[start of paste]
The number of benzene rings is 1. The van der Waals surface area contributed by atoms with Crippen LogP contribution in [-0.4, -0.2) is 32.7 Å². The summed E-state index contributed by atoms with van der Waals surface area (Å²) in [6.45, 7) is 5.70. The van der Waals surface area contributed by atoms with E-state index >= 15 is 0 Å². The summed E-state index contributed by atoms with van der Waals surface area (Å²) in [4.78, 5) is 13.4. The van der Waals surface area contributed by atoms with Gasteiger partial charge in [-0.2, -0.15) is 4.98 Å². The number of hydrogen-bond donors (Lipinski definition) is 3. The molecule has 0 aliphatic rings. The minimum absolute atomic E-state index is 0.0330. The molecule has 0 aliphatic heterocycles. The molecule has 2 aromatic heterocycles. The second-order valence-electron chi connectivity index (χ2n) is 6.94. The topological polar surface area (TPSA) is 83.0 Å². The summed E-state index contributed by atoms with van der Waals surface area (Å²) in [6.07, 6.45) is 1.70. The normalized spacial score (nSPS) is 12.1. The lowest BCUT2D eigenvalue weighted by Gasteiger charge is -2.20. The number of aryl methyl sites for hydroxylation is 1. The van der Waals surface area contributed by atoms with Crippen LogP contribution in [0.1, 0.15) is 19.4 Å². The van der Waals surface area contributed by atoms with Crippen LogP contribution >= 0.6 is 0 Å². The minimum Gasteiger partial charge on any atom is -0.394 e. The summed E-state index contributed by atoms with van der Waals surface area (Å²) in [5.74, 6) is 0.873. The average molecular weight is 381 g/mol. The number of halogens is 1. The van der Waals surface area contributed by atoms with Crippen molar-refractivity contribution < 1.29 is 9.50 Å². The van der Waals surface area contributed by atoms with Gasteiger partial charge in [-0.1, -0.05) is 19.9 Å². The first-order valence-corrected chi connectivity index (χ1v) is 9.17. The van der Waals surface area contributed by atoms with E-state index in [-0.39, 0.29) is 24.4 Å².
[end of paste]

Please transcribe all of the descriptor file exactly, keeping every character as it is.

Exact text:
The number of benzene rings is 1. The van der Waals surface area contributed by atoms with Crippen LogP contribution in [-0.4, -0.2) is 32.7 Å². The summed E-state index contributed by atoms with van der Waals surface area (Å²) in [6.45, 7) is 5.70. The van der Waals surface area contributed by atoms with E-state index >= 15 is 0 Å². The summed E-state index contributed by atoms with van der Waals surface area (Å²) in [4.78, 5) is 13.4. The van der Waals surface area contributed by atoms with Gasteiger partial charge in [-0.2, -0.15) is 4.98 Å². The number of hydrogen-bond donors (Lipinski definition) is 3. The molecule has 0 aliphatic rings. The minimum absolute atomic E-state index is 0.0330. The molecule has 0 aliphatic heterocycles. The molecule has 2 aromatic heterocycles. The second-order valence-electron chi connectivity index (χ2n) is 6.94. The topological polar surface area (TPSA) is 83.0 Å². The summed E-state index contributed by atoms with van der Waals surface area (Å²) in [6.07, 6.45) is 1.70. The normalized spacial score (nSPS) is 12.1. The lowest BCUT2D eigenvalue weighted by Gasteiger charge is -2.20. The number of aryl methyl sites for hydroxylation is 1. The van der Waals surface area contributed by atoms with Crippen LogP contribution in [0.1, 0.15) is 19.4 Å². The van der Waals surface area contributed by atoms with Crippen LogP contribution >= 0.6 is 0 Å². The minimum Gasteiger partial charge on any atom is -0.394 e. The summed E-state index contributed by atoms with van der Waals surface area (Å²) in [5.74, 6) is 0.873. The average molecular weight is 381 g/mol. The number of halogens is 1. The van der Waals surface area contributed by atoms with Crippen molar-refractivity contribution < 1.29 is 9.50 Å². The van der Waals surface area contributed by atoms with Gasteiger partial charge in [-0.1, -0.05) is 19.9 Å². The first-order valence-corrected chi connectivity index (χ1v) is 9.17. The van der Waals surface area contributed by atoms with E-state index in [-0.39, 0.29) is 24.4 Å².